Meet a Specialist: Joseph Ciolino, M.D.
Dr. Joseph Ciolino decided to specialize in corneal disease because, he says, “There is almost always a treatment or therapy I can offer to my patients that will cure or make their disease more manageable, which is very gratifying.”
As a cornea specialist, Dr. Ciolino treats front-of-the-eye diseases with a focus on corneal transplants and keratoprosthesis (an artificial prosthesis that replaces a severely damaged cornea). Like his Mass. Eye and Ear colleagues, Dr. Ciolino often treats patients with the most difficult and complex pathologies, many of whom require treatment by a physician with concentrated expertise. “Treating difficult cases is routine here at Mass. Eye and Ear,” he says. “So more often than not, we have the ability to diagnose and develop a treatment plan that gives patients the best outcome while minimizing risks.”
Unlike a generation ago, patients today have far greater access to information and want to be a part of the decision-making process, which Dr. Ciolino welcomes. “I find that educated patients are typically more engaged and motivated in their care. So I do everything in my power to make them part of the conversation and to make sure they understand their disease, the diagnosis and the treatment plan. My patients inspire me and I wouldn’t want it any other way.”
At the center of Dr. Ciolino’s practice philosophy is patient empowerment. He explains that even the most basic measures, such as giving every patient a printed copy of instructions at the end of each appointment can make a big difference in patient compliance. “This is a simple but effective way to ensure that patients and caregivers understand the steps of treatment going forward, including use of the most advanced techniques.”
Dr. Ciolino is very familiar with medical and scientific innovation. For the past five years, he has played a pivotal role in developing a drug-eluting contact lens that may one day replace eye drops, which are inefficient and often difficult for people to administer. The lens may also improve surgical outcomes in patients by protecting the ocular surface of the eye and preventing post-operative infections.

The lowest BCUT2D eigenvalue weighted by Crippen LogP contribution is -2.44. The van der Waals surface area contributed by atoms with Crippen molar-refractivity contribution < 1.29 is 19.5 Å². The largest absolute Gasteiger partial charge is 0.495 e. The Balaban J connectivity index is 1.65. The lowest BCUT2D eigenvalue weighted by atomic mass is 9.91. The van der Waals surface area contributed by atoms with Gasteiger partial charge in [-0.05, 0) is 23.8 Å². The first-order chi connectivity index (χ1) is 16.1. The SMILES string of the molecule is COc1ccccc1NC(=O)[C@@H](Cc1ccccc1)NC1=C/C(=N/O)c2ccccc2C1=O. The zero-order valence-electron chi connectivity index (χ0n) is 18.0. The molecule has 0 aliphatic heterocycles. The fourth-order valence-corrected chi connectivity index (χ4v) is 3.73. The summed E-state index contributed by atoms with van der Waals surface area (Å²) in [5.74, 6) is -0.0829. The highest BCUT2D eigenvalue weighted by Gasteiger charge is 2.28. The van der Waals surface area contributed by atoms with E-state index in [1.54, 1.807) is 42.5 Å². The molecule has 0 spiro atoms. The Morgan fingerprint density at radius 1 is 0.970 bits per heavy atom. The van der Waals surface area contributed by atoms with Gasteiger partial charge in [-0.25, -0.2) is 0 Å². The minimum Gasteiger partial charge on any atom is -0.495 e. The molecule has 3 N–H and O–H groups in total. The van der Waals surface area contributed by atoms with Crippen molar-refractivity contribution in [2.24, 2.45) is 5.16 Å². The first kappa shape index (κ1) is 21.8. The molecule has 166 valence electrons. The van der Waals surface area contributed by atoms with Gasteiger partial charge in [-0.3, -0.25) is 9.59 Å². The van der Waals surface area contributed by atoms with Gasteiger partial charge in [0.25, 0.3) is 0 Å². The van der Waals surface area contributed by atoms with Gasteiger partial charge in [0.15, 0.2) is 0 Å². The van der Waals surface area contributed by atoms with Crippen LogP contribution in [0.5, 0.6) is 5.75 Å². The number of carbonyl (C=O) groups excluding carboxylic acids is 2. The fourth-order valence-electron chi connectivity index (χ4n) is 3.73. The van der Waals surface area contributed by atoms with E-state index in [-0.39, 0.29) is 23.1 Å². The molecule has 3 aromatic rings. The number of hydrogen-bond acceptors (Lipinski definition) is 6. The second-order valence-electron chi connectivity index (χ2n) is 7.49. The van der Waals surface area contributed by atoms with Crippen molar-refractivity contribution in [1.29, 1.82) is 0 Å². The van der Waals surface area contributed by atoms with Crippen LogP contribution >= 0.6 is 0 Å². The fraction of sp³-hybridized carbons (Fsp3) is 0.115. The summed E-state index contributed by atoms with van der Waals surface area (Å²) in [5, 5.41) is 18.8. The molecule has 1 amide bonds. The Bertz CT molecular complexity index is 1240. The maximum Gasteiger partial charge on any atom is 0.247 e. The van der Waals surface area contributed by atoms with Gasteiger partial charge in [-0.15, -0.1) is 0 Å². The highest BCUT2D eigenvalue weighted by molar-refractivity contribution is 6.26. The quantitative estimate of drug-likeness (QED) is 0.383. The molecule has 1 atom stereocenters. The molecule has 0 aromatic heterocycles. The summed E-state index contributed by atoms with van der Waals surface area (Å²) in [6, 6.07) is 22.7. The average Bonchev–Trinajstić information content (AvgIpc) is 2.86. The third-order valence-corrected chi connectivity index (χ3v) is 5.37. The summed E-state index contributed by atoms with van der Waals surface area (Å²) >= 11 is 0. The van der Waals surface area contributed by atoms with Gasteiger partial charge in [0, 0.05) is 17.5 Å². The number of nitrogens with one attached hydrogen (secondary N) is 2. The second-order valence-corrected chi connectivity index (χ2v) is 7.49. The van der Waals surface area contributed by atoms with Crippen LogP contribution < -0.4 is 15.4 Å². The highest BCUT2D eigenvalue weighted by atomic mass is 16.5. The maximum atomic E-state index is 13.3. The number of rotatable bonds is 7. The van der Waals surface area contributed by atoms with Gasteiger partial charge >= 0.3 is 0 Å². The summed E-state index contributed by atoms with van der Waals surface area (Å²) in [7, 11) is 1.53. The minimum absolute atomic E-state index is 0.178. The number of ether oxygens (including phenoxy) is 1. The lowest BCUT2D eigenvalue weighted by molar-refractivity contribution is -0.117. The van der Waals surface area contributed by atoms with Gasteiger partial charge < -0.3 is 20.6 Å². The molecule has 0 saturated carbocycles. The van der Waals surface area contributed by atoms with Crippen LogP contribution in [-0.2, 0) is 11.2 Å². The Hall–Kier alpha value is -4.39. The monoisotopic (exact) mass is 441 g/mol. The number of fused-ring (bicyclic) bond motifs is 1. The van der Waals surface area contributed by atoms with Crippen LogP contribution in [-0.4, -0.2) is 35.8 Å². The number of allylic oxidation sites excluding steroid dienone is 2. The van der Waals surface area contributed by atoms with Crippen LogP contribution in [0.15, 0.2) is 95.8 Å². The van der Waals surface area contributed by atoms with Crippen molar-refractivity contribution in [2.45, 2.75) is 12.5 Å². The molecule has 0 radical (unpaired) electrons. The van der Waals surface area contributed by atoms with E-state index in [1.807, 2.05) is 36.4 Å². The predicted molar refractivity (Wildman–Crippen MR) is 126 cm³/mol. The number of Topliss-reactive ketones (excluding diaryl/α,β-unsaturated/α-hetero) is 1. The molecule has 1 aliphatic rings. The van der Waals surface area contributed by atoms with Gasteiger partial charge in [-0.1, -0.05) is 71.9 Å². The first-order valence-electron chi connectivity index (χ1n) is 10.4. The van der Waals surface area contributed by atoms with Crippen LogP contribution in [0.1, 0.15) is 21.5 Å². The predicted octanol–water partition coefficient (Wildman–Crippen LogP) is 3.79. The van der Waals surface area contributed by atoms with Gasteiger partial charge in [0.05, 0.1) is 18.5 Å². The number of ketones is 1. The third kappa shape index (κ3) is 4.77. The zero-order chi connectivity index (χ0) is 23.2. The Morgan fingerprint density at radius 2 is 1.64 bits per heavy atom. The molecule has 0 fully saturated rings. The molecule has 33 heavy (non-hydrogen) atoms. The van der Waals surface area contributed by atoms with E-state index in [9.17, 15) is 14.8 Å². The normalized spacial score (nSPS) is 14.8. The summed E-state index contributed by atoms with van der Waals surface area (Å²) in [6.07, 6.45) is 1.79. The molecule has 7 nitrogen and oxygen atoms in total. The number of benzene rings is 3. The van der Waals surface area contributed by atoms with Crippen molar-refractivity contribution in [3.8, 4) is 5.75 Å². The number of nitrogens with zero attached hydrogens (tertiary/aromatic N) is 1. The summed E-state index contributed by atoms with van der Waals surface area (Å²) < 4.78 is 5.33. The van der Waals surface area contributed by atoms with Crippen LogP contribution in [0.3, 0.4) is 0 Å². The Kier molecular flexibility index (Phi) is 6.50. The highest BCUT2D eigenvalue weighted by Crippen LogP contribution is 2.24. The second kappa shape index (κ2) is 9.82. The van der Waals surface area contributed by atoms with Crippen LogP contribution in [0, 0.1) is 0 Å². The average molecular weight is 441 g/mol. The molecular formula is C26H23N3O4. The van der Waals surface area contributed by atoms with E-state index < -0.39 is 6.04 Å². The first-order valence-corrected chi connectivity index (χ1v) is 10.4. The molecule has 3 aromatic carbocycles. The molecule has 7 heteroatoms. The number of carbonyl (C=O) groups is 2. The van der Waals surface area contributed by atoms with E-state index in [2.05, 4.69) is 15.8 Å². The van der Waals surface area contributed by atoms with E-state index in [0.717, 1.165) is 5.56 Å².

Inspired by these and other potential therapeutic applications, Dr. Ciolino continues to develop the drug-eluting contact lens with colleagues from Mass. Eye and Ear, including his former mentor Claes Dohlman, M.D., Ph.D. (inventor of the Boston Keratoprosthesis or KPro), as well as Daniel Kohane, M.D., Ph.D. (Boston Children’s Hospital and MIT), and Robert Langer, Sc.D. (David H. Koch Institute Professor at MIT). In recent studies, researchers have shown that the drug-eluting lens is capable of delivering latanoprost, a common drug used for the treatment of glaucoma, for up to one month. Interest in this state-of-the-art lens has quickly spread around the globe, and updates on Dr. Ciolino’s work can be found through HealthDay News, Daily Mail (UK), Post (India), YAHOO! News (India), R&D Magazine, EurekAlert!, Nanowerk News, and others. Descriptions of earlier versions of this lens can also be found in Scientific American, Reuters News Service, CNN.com, and other media outlets.
Since 2003, Dr. Ciolino had also led studies to improve implantation of the Boston KPro so it can be used in more patients and with better results. Dr. Ciolino and his team have collected compelling data about a promising new technique called collagen cross-linking, which strengthens the ocular tissue around the KPro device and helps maintain the prosthesis better. With these data in hand, the next step is to apply for FDA approval to begin clinical studies in patients.
Turning scientific discoveries into viable treatments for his patients is one aspect of Dr. Ciolino’s work that not only brings him tremendous satisfaction, but makes him a better doctor. “My research brings invaluable insight to my understanding of corneal disease and allows me to treat my patients more effectively,” he says.
Contact Dr. Ciolino’s office at 617-573-6398.
View Dr. Ciolino’s online bio for more information.